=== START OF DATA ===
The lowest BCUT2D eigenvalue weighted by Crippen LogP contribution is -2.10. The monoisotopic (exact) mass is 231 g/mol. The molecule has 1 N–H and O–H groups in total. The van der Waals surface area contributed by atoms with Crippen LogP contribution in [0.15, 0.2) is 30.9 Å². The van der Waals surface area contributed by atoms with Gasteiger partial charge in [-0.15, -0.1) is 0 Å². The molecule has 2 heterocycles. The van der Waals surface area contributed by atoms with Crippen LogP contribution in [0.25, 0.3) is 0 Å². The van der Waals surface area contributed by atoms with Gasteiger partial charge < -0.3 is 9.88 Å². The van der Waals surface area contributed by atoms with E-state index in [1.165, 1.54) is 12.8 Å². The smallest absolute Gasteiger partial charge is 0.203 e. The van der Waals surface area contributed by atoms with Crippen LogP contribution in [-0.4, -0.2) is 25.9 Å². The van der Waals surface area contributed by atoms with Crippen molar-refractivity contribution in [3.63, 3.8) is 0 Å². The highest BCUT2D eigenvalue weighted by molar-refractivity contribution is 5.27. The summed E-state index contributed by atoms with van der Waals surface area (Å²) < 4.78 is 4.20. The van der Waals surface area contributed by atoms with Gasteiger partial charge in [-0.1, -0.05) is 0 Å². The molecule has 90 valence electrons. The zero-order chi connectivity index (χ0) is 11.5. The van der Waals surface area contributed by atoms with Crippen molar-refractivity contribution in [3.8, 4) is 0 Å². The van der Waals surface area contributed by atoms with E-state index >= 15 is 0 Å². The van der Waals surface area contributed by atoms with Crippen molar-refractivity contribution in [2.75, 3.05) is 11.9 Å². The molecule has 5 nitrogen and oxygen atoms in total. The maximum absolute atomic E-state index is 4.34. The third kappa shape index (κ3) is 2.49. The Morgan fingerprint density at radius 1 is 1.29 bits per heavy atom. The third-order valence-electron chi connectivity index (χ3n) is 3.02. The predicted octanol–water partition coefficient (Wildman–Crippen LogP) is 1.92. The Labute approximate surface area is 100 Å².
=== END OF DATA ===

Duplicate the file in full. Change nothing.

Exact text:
The lowest BCUT2D eigenvalue weighted by Crippen LogP contribution is -2.10. The monoisotopic (exact) mass is 231 g/mol. The molecule has 1 N–H and O–H groups in total. The van der Waals surface area contributed by atoms with Crippen LogP contribution in [0.15, 0.2) is 30.9 Å². The van der Waals surface area contributed by atoms with Gasteiger partial charge in [-0.15, -0.1) is 0 Å². The molecule has 2 heterocycles. The van der Waals surface area contributed by atoms with Crippen LogP contribution in [0.25, 0.3) is 0 Å². The van der Waals surface area contributed by atoms with Gasteiger partial charge < -0.3 is 9.88 Å². The van der Waals surface area contributed by atoms with E-state index in [1.165, 1.54) is 12.8 Å². The smallest absolute Gasteiger partial charge is 0.203 e. The van der Waals surface area contributed by atoms with Crippen LogP contribution in [-0.4, -0.2) is 25.9 Å². The van der Waals surface area contributed by atoms with Crippen molar-refractivity contribution in [3.63, 3.8) is 0 Å². The highest BCUT2D eigenvalue weighted by molar-refractivity contribution is 5.27. The summed E-state index contributed by atoms with van der Waals surface area (Å²) < 4.78 is 4.20. The van der Waals surface area contributed by atoms with Gasteiger partial charge in [-0.1, -0.05) is 0 Å². The molecule has 90 valence electrons. The zero-order chi connectivity index (χ0) is 11.5. The van der Waals surface area contributed by atoms with Crippen molar-refractivity contribution in [3.8, 4) is 0 Å². The van der Waals surface area contributed by atoms with E-state index >= 15 is 0 Å². The van der Waals surface area contributed by atoms with Crippen molar-refractivity contribution in [2.75, 3.05) is 11.9 Å². The molecule has 5 nitrogen and oxygen atoms in total. The maximum absolute atomic E-state index is 4.34. The third kappa shape index (κ3) is 2.49. The Morgan fingerprint density at radius 1 is 1.29 bits per heavy atom. The third-order valence-electron chi connectivity index (χ3n) is 3.02. The predicted octanol–water partition coefficient (Wildman–Crippen LogP) is 1.92. The Labute approximate surface area is 100 Å².